In this two-day course, students will explore the sources of image-based evidence, how to retrieve the highest quality images possible, and enhancement techniques used to reveal hidden details in these images.
Students will rely upon Adobe's Photoshop CS3 Extended for their work and will evaluate a number of third-party tools to be used in conjunction with Photoshop. Students will also explore reliable, repeatable and defensible steps in a forensic imaging workflow that both minimize time spent and maximize results obtained from still image evidence.
Students should bring a laptop to load program demos.
This is the last week to get your room reservation through the LEVA web site. After this week, if there are still spaces available in the class, be sure to mention the LEVA conference when booking your room to ensure that you get the best rate.
Having used PS since version 3, I've seen a ton of new features added to this incredible program. I've probably tried them all at least twice. For image analysis, I maybe use a fraction of them. I've heard the complaints in the many classes that I've taught, "why spend the money if I'm only using a few of it's features."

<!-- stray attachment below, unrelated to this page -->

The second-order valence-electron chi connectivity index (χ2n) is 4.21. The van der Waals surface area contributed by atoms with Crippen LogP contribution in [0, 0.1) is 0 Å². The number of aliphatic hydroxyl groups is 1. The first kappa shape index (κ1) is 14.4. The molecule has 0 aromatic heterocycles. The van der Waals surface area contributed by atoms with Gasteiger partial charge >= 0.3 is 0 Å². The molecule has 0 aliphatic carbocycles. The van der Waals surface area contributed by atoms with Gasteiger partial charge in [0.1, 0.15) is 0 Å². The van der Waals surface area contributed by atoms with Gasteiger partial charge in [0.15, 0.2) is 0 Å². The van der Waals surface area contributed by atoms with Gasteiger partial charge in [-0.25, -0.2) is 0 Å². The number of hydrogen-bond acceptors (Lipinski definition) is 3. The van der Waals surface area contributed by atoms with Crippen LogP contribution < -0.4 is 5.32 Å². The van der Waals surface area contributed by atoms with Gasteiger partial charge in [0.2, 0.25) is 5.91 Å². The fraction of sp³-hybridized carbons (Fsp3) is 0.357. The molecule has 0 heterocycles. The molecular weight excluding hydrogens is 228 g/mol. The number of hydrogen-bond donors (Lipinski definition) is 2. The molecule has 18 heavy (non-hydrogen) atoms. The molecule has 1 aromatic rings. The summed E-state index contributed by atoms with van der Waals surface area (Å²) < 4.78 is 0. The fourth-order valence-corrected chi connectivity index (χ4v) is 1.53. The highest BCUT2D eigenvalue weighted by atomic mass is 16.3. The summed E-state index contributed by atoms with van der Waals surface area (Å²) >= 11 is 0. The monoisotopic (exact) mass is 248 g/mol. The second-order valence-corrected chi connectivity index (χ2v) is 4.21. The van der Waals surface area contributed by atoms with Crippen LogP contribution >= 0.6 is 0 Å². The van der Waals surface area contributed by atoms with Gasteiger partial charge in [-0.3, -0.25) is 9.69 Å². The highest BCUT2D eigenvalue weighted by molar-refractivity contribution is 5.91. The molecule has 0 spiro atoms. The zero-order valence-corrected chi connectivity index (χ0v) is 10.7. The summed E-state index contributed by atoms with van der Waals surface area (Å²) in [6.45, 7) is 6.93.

The video functionality changed that opinion slightly. Many took a shot at the 3D tools, but gave up when they couldn't make sense of it quickly. I think that's about to change in the next version.
Remember back to April when the NatGeo team (including your humble host) used Maya and Photoshop to some really cool stuff with images - 3D Photogrammetry. From what I've seen in the next version, that process will get a easier. In fact, I've put off doing a feature on the process until CS4 releases.
That being said, I know that many wait and see rather than rushing into an upgrade purchase. Some are still using PS7. I think CS4 will change much of that. So turn in your purchase orders and get the folks at Finance ready to go. Something brilliant is on the horizon.
In other news, I'm getting my calendar together for next year. In May 2009, the tour will be making stops in Australia (and perhaps NZ, if there is enough interest). If you'd like to schedule a stop, send me a note.
Well, we didn't quite make the Blurb's Readers Choice Award. But, as a way of saying thanks to all for your continued support, Blurb is offering $10 off the book - Forensic Photoshop. Just enter offer code friendofblurb08 at checkout. Hurry! The offer expires at midnight, Sept. 30, 2008.